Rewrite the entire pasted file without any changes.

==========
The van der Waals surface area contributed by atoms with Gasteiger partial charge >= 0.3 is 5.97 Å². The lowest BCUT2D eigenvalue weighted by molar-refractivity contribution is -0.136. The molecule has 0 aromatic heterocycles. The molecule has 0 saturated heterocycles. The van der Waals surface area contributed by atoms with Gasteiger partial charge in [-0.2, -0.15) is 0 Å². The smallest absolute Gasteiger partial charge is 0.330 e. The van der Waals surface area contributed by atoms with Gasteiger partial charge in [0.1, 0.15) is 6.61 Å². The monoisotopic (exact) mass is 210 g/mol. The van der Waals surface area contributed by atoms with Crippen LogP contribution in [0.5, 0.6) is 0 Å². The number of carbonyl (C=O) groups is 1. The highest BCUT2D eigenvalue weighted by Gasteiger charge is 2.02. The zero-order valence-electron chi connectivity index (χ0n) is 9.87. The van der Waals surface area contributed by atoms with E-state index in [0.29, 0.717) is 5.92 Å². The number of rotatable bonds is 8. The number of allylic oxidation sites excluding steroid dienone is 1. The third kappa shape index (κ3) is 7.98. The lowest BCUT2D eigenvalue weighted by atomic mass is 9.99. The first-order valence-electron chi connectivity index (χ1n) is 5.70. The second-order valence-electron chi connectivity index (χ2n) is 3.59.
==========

The van der Waals surface area contributed by atoms with Gasteiger partial charge >= 0.3 is 5.97 Å². The lowest BCUT2D eigenvalue weighted by molar-refractivity contribution is -0.136. The molecule has 0 aromatic heterocycles. The molecule has 0 saturated heterocycles. The van der Waals surface area contributed by atoms with Gasteiger partial charge in [-0.2, -0.15) is 0 Å². The smallest absolute Gasteiger partial charge is 0.330 e. The van der Waals surface area contributed by atoms with Gasteiger partial charge in [0.1, 0.15) is 6.61 Å². The monoisotopic (exact) mass is 210 g/mol. The van der Waals surface area contributed by atoms with Crippen LogP contribution in [0.5, 0.6) is 0 Å². The number of carbonyl (C=O) groups is 1. The highest BCUT2D eigenvalue weighted by Gasteiger charge is 2.02. The zero-order valence-electron chi connectivity index (χ0n) is 9.87. The van der Waals surface area contributed by atoms with E-state index in [0.29, 0.717) is 5.92 Å². The number of rotatable bonds is 8. The number of allylic oxidation sites excluding steroid dienone is 1. The third kappa shape index (κ3) is 7.98. The lowest BCUT2D eigenvalue weighted by atomic mass is 9.99. The first-order valence-electron chi connectivity index (χ1n) is 5.70. The second-order valence-electron chi connectivity index (χ2n) is 3.59.